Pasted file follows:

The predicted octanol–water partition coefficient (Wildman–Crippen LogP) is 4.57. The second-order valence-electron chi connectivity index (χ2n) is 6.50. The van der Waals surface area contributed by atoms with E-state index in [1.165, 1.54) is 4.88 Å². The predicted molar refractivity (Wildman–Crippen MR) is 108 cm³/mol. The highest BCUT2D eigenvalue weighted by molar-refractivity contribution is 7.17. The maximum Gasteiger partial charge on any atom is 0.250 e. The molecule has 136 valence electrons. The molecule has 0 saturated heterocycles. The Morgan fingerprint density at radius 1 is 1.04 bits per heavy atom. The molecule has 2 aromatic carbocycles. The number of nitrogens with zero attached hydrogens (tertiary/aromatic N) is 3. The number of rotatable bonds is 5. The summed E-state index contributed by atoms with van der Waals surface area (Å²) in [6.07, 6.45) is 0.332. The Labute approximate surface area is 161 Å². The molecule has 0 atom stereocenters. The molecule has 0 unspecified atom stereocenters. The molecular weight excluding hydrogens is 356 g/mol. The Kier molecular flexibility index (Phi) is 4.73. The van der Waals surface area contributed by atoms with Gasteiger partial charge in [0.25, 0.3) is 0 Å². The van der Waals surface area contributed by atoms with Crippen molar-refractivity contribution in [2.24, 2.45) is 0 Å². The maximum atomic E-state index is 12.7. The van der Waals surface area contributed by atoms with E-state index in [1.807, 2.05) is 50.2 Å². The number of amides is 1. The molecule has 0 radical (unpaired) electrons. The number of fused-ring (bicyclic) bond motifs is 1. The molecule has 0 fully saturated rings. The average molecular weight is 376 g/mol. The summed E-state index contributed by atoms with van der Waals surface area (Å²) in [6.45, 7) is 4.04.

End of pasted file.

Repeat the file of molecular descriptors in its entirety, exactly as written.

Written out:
The predicted octanol–water partition coefficient (Wildman–Crippen LogP) is 4.57. The second-order valence-electron chi connectivity index (χ2n) is 6.50. The van der Waals surface area contributed by atoms with E-state index in [1.165, 1.54) is 4.88 Å². The predicted molar refractivity (Wildman–Crippen MR) is 108 cm³/mol. The highest BCUT2D eigenvalue weighted by molar-refractivity contribution is 7.17. The maximum Gasteiger partial charge on any atom is 0.250 e. The molecule has 136 valence electrons. The molecule has 0 saturated heterocycles. The Morgan fingerprint density at radius 1 is 1.04 bits per heavy atom. The molecule has 2 aromatic carbocycles. The number of nitrogens with zero attached hydrogens (tertiary/aromatic N) is 3. The number of rotatable bonds is 5. The summed E-state index contributed by atoms with van der Waals surface area (Å²) in [6.07, 6.45) is 0.332. The Labute approximate surface area is 161 Å². The molecule has 0 atom stereocenters. The molecule has 0 unspecified atom stereocenters. The molecular weight excluding hydrogens is 356 g/mol. The Kier molecular flexibility index (Phi) is 4.73. The van der Waals surface area contributed by atoms with Gasteiger partial charge in [0.25, 0.3) is 0 Å². The van der Waals surface area contributed by atoms with Crippen molar-refractivity contribution in [2.24, 2.45) is 0 Å². The maximum atomic E-state index is 12.7. The van der Waals surface area contributed by atoms with E-state index in [1.807, 2.05) is 50.2 Å². The number of amides is 1. The molecule has 0 radical (unpaired) electrons. The number of fused-ring (bicyclic) bond motifs is 1. The molecule has 0 fully saturated rings. The average molecular weight is 376 g/mol. The summed E-state index contributed by atoms with van der Waals surface area (Å²) in [6.45, 7) is 4.04.